1. I used to volunteer to work w/ young teens w/ eating disorder as part of my college degree. I did notice that those who went on diet a lot were bullied for being fat all their 14-18 yrs of life. When i took them out and ask what they want to eat, they in turn ask me what do i eat on daily basis to stay trim. So i ended up cooking for them and showing them what i actually ate on daily basis. These were before the age of social media and most of my charges who adopted my meal plans & eating habits actually lost significant amount of weight and stopped their bingeing all together. This video simply reminds me of those time. Thank you Dr G

  2. Good to watch this video. It refutes popular misconceptions and those which could, inappropriately, be used as yet another whipping stick against veganism.

  3. Let me guess it's going to conclude that no, vegetarians are superior perfect creatures right… ? When in reality most anorexic, binge-eating and disordered eating people are vegetarian/vegan or at least plant heavy.

  4. Eating meat destroying the environment,personal health , and ones inborn compassion is perfectly ordered in our society

  5. house painter: No dieting here. I've added bags of potatoes to my eating to get more calories. Potatoes (especially chilled) make you lose weight.  But the calories are comforting. Is there a disconnect here?  I'm 20 lbs above the bottom of my BMI, and climbing, and look and feel and perform (back to running & swimming) well. I used to weigh in 20 & 30 lbs more. I also started eating more to turn back the cold of winter, and it seems to be working.

  6. It just makes everyone so upset that there's a lot of good science on veganism 😂😂

    Makes it much harder to deny and discredit.

  7. I have an eating disorder, but eating vegan has been one of the biggest HELPS in my recovery road so far. At least so far haha

  8. And after carnists say that epidemiological studies are flawded bc of an alleged "healthy user bias" of vegans.
    For sure carnism is an unhealthy bias though.
    Living of cadaver/suffering while destroying our health and environement is the real eating disorder…

  9. Personally, I´d call the Standard American Diet an eating disorder and also the carnivore diet for humans is completely bonkers, and restrictive so I´d classify that as an ED as well. But I´m googling that EDE-Q to see what the exact criteria are…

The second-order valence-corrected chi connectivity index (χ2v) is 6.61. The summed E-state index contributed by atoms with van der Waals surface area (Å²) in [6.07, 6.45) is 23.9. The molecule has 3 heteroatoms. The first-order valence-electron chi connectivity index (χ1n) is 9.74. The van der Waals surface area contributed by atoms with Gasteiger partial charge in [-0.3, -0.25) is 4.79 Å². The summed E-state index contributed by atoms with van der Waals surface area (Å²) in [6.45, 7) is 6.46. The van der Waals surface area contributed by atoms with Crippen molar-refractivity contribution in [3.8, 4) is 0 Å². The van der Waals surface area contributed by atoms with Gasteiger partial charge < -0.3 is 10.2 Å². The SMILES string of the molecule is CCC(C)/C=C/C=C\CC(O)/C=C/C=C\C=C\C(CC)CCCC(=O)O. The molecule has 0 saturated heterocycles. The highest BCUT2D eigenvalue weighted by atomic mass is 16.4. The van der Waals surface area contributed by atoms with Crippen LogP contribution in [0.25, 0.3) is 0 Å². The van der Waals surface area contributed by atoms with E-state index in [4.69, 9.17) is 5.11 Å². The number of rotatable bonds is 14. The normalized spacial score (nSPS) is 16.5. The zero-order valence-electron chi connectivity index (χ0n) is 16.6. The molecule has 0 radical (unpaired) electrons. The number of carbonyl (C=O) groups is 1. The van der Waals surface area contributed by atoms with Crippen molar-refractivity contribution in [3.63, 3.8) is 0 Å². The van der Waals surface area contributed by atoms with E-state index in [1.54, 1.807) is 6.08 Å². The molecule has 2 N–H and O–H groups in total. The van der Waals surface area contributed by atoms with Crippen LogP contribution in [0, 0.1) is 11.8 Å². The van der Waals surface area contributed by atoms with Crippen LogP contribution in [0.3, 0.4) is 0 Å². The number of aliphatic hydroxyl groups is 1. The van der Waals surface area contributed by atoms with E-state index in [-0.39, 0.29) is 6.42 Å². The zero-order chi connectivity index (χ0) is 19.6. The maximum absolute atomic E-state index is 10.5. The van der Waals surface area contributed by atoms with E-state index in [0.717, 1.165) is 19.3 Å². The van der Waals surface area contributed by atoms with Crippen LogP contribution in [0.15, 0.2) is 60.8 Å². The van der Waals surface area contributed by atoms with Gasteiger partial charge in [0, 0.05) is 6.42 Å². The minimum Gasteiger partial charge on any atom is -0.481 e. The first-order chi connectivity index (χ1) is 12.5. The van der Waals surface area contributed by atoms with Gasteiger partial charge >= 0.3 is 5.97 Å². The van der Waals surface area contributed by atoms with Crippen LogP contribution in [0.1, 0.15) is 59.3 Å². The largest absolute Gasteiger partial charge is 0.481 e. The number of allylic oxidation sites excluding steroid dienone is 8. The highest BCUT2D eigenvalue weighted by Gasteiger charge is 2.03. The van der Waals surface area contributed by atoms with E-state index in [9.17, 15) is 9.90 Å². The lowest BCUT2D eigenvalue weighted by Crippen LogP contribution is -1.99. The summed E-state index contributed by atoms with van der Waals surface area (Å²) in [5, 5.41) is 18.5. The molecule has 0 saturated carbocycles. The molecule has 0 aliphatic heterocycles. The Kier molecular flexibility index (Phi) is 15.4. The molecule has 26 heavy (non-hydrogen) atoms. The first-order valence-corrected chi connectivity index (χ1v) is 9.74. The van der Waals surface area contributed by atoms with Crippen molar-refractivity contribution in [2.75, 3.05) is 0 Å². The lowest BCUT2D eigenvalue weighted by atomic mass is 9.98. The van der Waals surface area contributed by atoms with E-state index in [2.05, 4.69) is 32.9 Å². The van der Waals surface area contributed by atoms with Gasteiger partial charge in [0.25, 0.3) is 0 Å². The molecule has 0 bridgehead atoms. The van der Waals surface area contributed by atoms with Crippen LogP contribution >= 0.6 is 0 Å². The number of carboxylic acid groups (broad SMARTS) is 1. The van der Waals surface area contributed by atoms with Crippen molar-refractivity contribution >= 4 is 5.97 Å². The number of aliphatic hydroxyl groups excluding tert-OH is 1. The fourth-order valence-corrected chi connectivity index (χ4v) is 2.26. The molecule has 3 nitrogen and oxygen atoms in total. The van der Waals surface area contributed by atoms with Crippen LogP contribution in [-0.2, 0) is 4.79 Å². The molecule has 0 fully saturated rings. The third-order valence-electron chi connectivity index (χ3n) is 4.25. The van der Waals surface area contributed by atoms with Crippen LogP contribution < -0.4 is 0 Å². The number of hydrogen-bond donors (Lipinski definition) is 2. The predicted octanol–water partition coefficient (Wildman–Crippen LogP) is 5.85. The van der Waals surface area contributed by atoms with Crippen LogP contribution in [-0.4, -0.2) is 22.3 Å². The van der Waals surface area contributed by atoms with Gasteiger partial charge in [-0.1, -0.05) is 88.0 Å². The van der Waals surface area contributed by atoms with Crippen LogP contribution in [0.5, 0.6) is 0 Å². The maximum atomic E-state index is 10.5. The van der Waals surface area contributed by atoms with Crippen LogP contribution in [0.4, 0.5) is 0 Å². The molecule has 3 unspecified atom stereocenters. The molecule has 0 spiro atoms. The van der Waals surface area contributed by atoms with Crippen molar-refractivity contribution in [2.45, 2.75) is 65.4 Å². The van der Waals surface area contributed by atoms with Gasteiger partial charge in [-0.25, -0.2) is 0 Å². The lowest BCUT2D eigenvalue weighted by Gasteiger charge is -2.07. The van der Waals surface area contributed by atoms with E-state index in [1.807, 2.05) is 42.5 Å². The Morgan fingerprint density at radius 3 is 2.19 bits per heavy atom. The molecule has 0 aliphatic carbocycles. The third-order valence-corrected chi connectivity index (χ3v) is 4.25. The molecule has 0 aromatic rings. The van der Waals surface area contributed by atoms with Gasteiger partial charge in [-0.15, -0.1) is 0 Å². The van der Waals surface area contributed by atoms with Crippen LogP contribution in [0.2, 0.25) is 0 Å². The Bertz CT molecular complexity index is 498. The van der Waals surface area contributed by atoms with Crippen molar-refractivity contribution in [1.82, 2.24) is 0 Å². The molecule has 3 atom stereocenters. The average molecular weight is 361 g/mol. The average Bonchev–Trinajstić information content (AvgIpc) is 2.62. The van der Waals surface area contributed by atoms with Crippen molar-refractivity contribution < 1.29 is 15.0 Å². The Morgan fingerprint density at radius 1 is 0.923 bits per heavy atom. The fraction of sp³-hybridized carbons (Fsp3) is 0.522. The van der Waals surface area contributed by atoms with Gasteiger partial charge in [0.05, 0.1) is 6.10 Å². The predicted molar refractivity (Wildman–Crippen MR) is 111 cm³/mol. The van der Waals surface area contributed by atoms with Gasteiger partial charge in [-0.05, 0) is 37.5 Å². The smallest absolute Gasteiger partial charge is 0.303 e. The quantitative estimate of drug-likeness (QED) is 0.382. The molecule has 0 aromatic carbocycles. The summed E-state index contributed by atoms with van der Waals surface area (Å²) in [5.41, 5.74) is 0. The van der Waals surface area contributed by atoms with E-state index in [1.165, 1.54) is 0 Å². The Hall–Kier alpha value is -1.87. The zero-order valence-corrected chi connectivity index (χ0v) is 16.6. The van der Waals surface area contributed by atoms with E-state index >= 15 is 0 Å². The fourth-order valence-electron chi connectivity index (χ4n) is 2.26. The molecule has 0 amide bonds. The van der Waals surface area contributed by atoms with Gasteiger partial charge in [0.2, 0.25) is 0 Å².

10. This is brilliant news! I'll send these findings to the UK Centre for Eating Disorders that keep unfoundedly discouraging all their patients to go plant based! Thank you Dr Greger!

  11. Eating disorders are often linked to other psychosis, JAMA recently published a paper on CBD and its effect on psychosis. You should read it.
    https://www.psychiatrictimes.com/special-reports/eating-disorders-and-psychosis

    While treating women with psychotic illness, I noticed that many of my patients, in addition to their psychosis, had eating disorders (anorexia and binge eating) and I wondered whether my prescription of antipsychotic drugs was responsible. I knew that these drugs led to increased appetite and weight gain, which could provoke a counter reaction, ie, a drive to be thin.

  12. I have never had an eating disorder when I was a meat eater. Now that I have been vegan for four years I have developed an eating disorder and a negative relationship with food:(

  13. I don't care what anyones motives are as long as they stop hurting animals! Plus if someone wants to eat strictly vegetarian instead of nothing at all, then that sounds like a good thing to me. They can binge eat vegetables all they want without getting fat so there's no need to purge. Vegan diets are a win all around.

  14. I did have an eating disorder until I changed to a whole foods plant diet. I had the eating disorder FBSFES (Fat Boy See Food and Eat it Disorder).

  15. I think the way we eat in the US, is a total eating disorder in so many ways and we are still in denial about it.

  16. Yep, absolutely! Yet another case of reverse causation. Just like with low cholesterol and increased mortality and low salt intake and increased mortality.

    A lot of the vegan youtuber women report having had eating disorders prior to becoming vegan (Unnatural Vegan is a good example) and veganism was really appealing to them because they could lose weight and still eat a lot. Wouldn't be surprised if social acceptability had a lot to do with it, too.

    Honestly, though, I think they ought to seek psychological therapy for their eating disorders, too. Going vegan isn't going to treat the underlying emotional/psychological issues.

    I'm glad that there is scientifically documented evidence showing that it really is reverse causation.

    I noticed the same with amenorrhea, too, come to think of it. A non-vegan youtuber was saying she would never become vegan until vegan diets stop causing girls to lose their periods, but the single example on youtube I could find where a vegan girl did develop amenorrhea was one who also had an eating disorder, too–so it wasn't necessarily clear whether the vegan diet caused the amenorrhea or the lack of sufficient calories.